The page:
I have read in magazines years ago that it didnt matter what you fouled with, just foul with 2 or three rounds of whatever and go hunting. I have never heard such bad advice as this. This is also why it took me a while to figure it out as I had bad info in my head.
WOW, this is quite a revelation! I have heard tangentially that shooting different bullets made with different alloys can affect accuracy but I never really gave it much creedence. Your systematic tests shed some light on this, and I think I may have experienced it but just chalked up a less tight than expected group after a switch in ammo to my shooting, not the change in bullet. So now at least I know that there is some truth to the "mixed alloy" claim and I suppose powder changes. Well, something to watch for while shooting groups and experimenting with different loads on the same day. I guess it means cleaning & firing more fouling rounds when changing loads during the day.
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  #32  
Old 06-04-2013, 12:00 PM
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Location: Lake Tahoe, Calif.
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Re: The first sign of excessive pressure is...

I found this thread because I got unexpectedly high velocities in a 243 and I'm concerned about excessive pressure. Velocities came from a ChronoPro which seems to be close judging by drop tables.

100gr Hdy BTSP backed by 43.9 gr IMR 4831 yielded 3140 fps. This is about .9gr over max listed in the Hogdon manuals and there are no pressure signs except for flattened primers. No stiff bolt, no brass issues that I can detect. Maybe primer pocket sligthly expanded. ES 38 & SD 14. 8th use of brass. This seems to be an accurate node. 4/5 landed in .5" with 3 of those in a clover @100, 5th a 1" flier.

Even the max load of 43.0 gives me 3075, 110fps faster than the manual. And my barrel is 2" shorter, a 22 rather than 24" in the book.

Something I haven't seen before is in this ladder test that I haven't seen before is a nonliner progression of velocities with increasing powder charges. Charges and average MVs were:

42.7gr = 3055 fps
43.0gr = 3075 fps
43.3gr = 3037
43.6gr = 3139 poorest group
43.9gr = 3140 tight group 1 flier

I need to run another round of tests to verify these results but really want to know if I'm treading on thin ice at the upper end here. Like someone said speed is nice but there's no free lunch.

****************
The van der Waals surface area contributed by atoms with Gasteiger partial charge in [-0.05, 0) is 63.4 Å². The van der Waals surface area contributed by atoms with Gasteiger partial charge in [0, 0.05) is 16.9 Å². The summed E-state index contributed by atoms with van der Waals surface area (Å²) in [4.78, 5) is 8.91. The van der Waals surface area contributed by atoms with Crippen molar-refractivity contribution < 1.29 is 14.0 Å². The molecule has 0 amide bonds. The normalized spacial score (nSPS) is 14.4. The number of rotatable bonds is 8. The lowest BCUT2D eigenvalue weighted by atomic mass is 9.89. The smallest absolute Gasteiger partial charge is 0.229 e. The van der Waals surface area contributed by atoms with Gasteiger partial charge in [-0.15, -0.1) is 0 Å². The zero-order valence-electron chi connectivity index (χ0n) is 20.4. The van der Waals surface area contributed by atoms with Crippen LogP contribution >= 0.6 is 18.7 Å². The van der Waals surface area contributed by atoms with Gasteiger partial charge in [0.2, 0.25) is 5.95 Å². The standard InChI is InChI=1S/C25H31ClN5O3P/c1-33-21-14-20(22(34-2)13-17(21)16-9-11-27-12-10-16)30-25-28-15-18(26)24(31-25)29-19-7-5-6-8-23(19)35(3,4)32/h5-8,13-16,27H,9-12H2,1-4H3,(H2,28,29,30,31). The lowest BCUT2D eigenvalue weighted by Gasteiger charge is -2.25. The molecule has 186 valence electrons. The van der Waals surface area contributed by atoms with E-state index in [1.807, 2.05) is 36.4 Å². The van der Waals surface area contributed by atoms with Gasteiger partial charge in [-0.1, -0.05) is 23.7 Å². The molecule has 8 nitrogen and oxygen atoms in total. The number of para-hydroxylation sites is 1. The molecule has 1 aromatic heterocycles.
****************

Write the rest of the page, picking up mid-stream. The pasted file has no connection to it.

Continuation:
Does this indicate that I'm approaching excessive pressure?

Last edited by Shootin4fun; 06-04-2013 at 01:07 PM. Reason: unintended sentence insertion
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  #33  
Old 06-04-2013, 02:05 PM
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Re: The first sign of excessive pressure is...

It's true there is no free lunch but there are a lot of variables that will produce different pressure/velocity ratios such as chamber/throat spec, bore spec, length of barrel, type and twist of rifling, primers, primer lot, powder lot, bullet make and manufacturer to name a few. Not to mention, chrony's will give different reading from same lots of ammo under different light conditions, not to mention your $100 off the shelf chrony is not the most reliable and accurate piece of precision equipment available. A 1% margin of error is equivalent to 30 fps with an MV of 3000 fps.

In the final analysis, During load development, I look for the usual sings of flattened primers, craters around firing pin holes and sticky bolts. These are not perfect indicators and also vary from rifle to rifle but they usually give you an idea of about when you are approaching excessive pressure.

My final indicator is primer pocket life. I like to see 5-6 firings before the pockets are gone. 2-3 and I'm backing down. This would be in warm weather.
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  #34  
Old 06-04-2013, 02:35 PM
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Re: The first sign of excessive pressure is...

Anyone ever consider the huge average muzzle velocity spread a given rifle and load has across several shooters? I've seen almost a 100 fps spread.
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  #35  
Old 06-04-2013, 02:48 PM
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Re: The first sign of excessive pressure is...

Quote:
Originally Posted by Bart B View Post
I've seen almost a 100 fps spread.
Easily